The problem is that many of the 300,000 association-governed communities in the United States have some kind of rule limiting or prohibiting clotheslines. “The right-to-dry issue is really part of a bigger issue,” says Frank Rathbun, vice president of communications and marketing at the Community Associations Institute (CAI) in Alexandria, Virginia. “There are hundreds and hundreds of things that associations and individuals can do to protect the environment,” and communities are free to adopt approaches that make sense to them. CAI, he says, doesn’t take a policy stand on the regulation of clotheslines, but “we believe that association residents should be the ones to choose the rules under which they live.”

Legislation like that proposed in Connecticut, New Hampshire and Vermont would take that sovereignty away from the association. “We just feel that residents and their association boards should make the decisions,” Rathbun says. CAI, which describes itself as “a national organization dedicated to fostering vibrant, competent, harmonious community associations,” says that associations should regularly review their rules and regulations, and consider changes to meet a community’s changing needs and interests.

“It’s important to remember that homeowners can modify a rule or even eliminate a restriction if there is enough resident support for a particular change. CAI recommends that associations conduct periodic reviews of their rules to ensure they still have the support of residents. A rule that residents wanted 10 years ago may not make sense today,” he says.

Developers’ Rule

But Suzanne Harvey, a New Hampshire state representative who filed “right-to-dry” legislation in that state this year, notes that many associations are still operating under rules that were created by developers—possibly decades ago. “There are communities here that are thirty years old, and I’m sure the bylaws are that old, too,” she says. Harvey understands the issue first-hand: She lives in a condo where outdoor drying is prohibited. And she admits that like many condominium buyers, “we probably glanced at the multi-page document” containing the community rules and regulations before signing on the dotted line.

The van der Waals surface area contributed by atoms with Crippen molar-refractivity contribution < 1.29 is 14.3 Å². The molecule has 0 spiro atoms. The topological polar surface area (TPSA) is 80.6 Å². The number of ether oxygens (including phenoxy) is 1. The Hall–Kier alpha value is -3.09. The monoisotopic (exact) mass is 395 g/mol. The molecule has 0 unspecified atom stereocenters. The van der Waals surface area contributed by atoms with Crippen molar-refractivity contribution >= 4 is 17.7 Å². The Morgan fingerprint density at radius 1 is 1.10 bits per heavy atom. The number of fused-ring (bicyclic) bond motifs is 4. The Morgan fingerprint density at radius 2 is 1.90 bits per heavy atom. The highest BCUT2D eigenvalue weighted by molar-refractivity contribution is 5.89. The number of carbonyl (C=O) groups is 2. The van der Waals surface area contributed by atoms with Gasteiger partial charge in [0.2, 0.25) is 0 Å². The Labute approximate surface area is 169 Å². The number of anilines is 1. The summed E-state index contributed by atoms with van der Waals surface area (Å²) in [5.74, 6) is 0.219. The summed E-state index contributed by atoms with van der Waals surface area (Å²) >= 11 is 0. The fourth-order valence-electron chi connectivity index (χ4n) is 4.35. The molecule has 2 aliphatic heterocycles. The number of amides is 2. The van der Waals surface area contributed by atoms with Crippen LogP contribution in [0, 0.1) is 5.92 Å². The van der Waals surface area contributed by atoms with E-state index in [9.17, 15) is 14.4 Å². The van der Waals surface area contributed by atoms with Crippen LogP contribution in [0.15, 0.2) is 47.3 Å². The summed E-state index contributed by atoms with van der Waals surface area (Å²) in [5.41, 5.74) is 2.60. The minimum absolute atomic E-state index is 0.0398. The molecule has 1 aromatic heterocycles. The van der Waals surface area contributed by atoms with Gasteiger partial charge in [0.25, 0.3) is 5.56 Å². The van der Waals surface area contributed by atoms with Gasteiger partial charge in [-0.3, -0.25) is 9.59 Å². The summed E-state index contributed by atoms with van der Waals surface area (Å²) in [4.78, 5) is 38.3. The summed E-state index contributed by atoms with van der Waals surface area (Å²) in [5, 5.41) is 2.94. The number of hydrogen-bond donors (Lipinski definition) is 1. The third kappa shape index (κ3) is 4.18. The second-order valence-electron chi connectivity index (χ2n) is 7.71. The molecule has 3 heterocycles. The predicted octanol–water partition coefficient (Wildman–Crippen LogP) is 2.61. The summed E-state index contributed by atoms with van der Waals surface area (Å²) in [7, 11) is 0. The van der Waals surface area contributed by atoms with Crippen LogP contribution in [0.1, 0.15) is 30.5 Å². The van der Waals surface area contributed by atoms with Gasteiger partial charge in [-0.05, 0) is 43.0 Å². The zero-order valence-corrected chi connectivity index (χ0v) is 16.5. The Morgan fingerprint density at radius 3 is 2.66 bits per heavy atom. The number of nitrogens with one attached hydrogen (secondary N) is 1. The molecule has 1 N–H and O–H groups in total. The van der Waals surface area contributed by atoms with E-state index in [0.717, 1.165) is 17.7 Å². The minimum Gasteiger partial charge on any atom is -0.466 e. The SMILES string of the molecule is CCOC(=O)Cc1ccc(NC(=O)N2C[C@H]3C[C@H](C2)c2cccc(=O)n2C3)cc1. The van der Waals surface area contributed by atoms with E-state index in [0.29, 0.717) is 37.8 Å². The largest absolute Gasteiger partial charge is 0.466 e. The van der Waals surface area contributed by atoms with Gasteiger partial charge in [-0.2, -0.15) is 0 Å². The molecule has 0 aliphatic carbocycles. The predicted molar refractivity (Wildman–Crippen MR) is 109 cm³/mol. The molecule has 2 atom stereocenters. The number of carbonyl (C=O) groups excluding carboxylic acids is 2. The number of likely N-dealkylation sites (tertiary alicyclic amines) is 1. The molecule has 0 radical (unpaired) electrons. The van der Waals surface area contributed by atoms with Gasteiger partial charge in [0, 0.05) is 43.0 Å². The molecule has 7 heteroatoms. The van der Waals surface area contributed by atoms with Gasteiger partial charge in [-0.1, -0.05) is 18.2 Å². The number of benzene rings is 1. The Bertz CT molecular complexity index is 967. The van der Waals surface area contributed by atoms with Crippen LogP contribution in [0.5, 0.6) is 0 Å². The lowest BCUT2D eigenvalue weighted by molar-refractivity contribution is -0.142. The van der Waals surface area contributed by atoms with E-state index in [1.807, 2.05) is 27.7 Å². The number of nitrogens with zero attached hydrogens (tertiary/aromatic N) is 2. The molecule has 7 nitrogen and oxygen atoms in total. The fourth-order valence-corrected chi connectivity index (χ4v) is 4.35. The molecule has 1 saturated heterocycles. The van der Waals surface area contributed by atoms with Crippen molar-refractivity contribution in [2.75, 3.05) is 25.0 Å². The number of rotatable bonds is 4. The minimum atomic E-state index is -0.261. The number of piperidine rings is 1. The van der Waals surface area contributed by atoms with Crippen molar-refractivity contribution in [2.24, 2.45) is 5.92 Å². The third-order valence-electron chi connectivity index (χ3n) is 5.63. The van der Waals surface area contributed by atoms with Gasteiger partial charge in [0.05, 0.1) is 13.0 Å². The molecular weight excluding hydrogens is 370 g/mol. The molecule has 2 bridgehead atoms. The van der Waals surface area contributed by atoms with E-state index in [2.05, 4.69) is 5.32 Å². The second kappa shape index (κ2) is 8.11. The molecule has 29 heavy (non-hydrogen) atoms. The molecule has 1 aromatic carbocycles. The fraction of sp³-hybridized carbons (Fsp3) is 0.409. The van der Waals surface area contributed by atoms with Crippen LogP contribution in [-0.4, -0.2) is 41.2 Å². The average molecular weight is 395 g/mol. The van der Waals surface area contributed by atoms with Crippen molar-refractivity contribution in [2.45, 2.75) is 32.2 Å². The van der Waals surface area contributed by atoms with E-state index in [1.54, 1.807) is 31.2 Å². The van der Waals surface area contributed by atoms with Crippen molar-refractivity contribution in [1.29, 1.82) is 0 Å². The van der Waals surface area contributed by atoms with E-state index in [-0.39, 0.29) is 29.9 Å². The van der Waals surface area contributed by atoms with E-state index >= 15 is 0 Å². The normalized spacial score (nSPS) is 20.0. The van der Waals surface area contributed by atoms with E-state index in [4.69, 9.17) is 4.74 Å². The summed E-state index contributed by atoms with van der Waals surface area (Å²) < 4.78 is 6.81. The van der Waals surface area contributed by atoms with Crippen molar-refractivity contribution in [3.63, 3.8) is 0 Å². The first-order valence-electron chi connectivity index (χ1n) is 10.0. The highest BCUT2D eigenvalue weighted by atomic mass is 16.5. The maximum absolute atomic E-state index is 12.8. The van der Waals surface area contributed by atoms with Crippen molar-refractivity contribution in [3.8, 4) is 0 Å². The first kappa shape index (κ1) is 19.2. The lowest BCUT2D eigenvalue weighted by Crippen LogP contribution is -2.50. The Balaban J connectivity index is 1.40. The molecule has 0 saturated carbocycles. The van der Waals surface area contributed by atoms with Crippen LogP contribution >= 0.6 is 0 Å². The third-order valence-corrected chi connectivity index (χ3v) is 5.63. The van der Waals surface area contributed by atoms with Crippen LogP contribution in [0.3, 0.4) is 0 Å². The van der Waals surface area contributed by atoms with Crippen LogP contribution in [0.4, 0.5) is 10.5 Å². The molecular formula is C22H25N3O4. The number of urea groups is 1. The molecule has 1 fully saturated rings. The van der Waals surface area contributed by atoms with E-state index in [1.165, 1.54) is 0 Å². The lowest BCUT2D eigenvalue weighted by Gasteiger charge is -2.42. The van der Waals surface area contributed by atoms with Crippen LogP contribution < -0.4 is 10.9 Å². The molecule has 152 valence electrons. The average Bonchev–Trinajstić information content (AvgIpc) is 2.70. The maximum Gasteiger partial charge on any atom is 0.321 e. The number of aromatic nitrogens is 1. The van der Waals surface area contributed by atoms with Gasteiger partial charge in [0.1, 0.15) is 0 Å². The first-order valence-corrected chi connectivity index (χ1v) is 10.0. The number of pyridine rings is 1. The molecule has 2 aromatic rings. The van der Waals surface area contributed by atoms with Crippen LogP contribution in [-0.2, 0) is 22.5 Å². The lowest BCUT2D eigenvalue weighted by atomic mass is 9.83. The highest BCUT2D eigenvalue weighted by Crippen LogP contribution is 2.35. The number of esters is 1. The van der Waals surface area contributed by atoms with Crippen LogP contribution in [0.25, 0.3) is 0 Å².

“Unless something comes up that really makes condo owners look at the bylaws, they probably don’t,” Harvey says. “So we put together a bill, and it went up against the ‘contract clause’ … that was the problem and why it didn’t pass as written,” she notes. “I knew it would be an issue, but I thought we had a good argument and good precedent.”

The bill, H1523, went to the Municipal and County Government Committee in January and was deemed “inexpedient to legislate,” killing it for this year’s legislative session. But while the bill failed, Harvey says, “we had a lot of folks in the Legislature who thought it was a great idea and that it could have been passed” if it had gotten past the committee stage. “To me, anything to do with energy is important to consider,” she says. With that, Harvey isn’t ruling out another run at the issue next year.

After all, she says, the goal of her bill was simple: “I wanted to have parity with people who live in individual houses.”

CAI’s Rathbun, however, points out that on any issues— including environmental topics, it’s up to “homeowners in each community (to) make informed decisions on policies that meet their needs and preferences. Such efforts provide sustainable, consensus-driven decisions that reflect the values of the community.